Mild irritant; acute oral toxicity in animals very low; oral LD50 value (rats):7000 mg/kg; carcinogenic to animals; oraladministration caused blood and liver tumorsin mice and rats; carcinogenicity: animal limited evidence, no evidence in humans.
The flash point of Acetamide has not been determined, but Acetamide is probably combustible.
Suspected carcinogen with experimental carcinogenic and neoplastigenic data. Moderately toxic by intraperitoneal and possibly other routes. An experimental teratogen. Other experimental reproductive effects. Mutation data reported. See also AMIDES. When heated to decomposition it emits toxic fumes of NOx,.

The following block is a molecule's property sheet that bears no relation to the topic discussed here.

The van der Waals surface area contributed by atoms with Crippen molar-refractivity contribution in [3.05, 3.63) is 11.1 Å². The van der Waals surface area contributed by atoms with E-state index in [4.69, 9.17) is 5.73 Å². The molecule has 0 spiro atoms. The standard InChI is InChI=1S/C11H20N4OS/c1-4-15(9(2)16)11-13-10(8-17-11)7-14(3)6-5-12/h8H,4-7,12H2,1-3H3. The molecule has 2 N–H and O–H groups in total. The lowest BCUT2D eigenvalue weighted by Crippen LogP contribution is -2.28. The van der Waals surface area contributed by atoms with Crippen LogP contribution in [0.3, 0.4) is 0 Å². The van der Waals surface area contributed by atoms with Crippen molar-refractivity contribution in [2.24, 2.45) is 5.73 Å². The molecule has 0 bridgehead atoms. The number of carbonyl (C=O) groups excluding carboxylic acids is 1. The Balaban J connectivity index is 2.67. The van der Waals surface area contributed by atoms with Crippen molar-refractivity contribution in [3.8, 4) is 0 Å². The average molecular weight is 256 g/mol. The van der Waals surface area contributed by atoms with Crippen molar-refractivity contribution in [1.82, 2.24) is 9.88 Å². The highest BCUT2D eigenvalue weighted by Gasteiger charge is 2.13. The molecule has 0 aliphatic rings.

Used as a stabilizer, plasticizer, wetting agent; solvent in plastics, lacquers, explosive; soldering flux ingredient; and chemical manufacturing
The IARC has determined that there is sufficient evidence of carcinogenicity for acetamide in experimental animals and that it is possibly carcinogenic to humans.
Acetamide should be kept stored in a tightly closed container, in a cool, dry, ventilated area. It should be protected against physical damage, away from any source of heat, ignition, or oxidizing materials.
UN3077 Environmentally hazardous substances, solid, n.o.s., Hazard class: 9; Labels: 9-Miscellaneous hazardous material, Technical Name Required